Christopher Nolan 'Thrilled' with Tenet 's Modest Box Office But 'Worried' by Industry Reaction

Ale Russian
·2 min read

Warner Bros. Pictures John David Washington and Robert Pattinson in Tenet

Christopher Nolan is hoping Tenet's box office return will bolster the lagging movie theater business.

While the time-bending epic was set up to be the movie of the summer pre-pandemic, the closure of movie theaters across the U.S. kept its domestic box office total quite low compared to what Nolan's used to. The movie did however go on to make almost $350 million worldwide, with most of the revenue coming from overseas where the COVID-19 spread was curbed more successfully than in the U.S.

“Warner Bros. released Tenet, and I’m thrilled that it has made almost $350 million,” Nolan told The Los Angeles Times. “But I am worried that the studios are drawing the wrong conclusions from our release — that rather than looking at where the film has worked well and how that can provide them with much needed revenue, they’re looking at where it hasn’t lived up to pre-COVID expectations and will start using that as an excuse to make exhibition take all the losses from the pandemic instead of getting in the game and adapting — or rebuilding our business, in other words.”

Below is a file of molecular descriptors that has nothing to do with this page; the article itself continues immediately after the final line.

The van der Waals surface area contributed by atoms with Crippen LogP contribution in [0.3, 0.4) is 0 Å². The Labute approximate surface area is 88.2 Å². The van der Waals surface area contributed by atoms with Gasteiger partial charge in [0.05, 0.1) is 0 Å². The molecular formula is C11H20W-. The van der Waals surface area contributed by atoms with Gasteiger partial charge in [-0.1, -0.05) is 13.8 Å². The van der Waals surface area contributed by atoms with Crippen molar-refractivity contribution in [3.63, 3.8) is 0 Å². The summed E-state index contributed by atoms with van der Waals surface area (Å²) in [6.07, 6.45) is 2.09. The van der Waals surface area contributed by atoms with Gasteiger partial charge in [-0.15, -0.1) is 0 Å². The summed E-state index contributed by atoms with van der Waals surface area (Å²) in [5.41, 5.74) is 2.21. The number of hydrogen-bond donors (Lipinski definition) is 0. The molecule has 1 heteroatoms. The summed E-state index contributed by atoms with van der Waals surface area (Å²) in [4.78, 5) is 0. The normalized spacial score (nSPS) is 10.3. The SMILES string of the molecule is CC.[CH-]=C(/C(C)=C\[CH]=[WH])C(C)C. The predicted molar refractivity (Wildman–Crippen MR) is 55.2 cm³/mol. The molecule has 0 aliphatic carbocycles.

He continued, “Long term, moviegoing is a part of life, like restaurants and everything else. But right now, everybody has to adapt to a new reality.”

RELATED: Christopher Nolan's Tenet Makes $20 Million in Opening Weekend During Pandemic

Melinda Sue Gordon/Warner Bros. Robert Pattinson and John David Washington in Tenet

Tenet stars John David Washington and Robert Pattinson in a mind-bending story that centers on The Protagonist (Washington), who must find a way to stop Kenneth Branagh's Sator from starting World War III through time-manipulation.

Originally scheduled for release on July 17, Warner Bros. delayed the film several times amid the pandemic. Tenet eventually opened over Labor Day Weekend, making it the biggest opening weekend for Hollywood since the coronavirus pandemic shut down movie theaters in March, according to The Associated Press.

The movie made $20.2 million that weekend, well below Nolan's previous opening totals.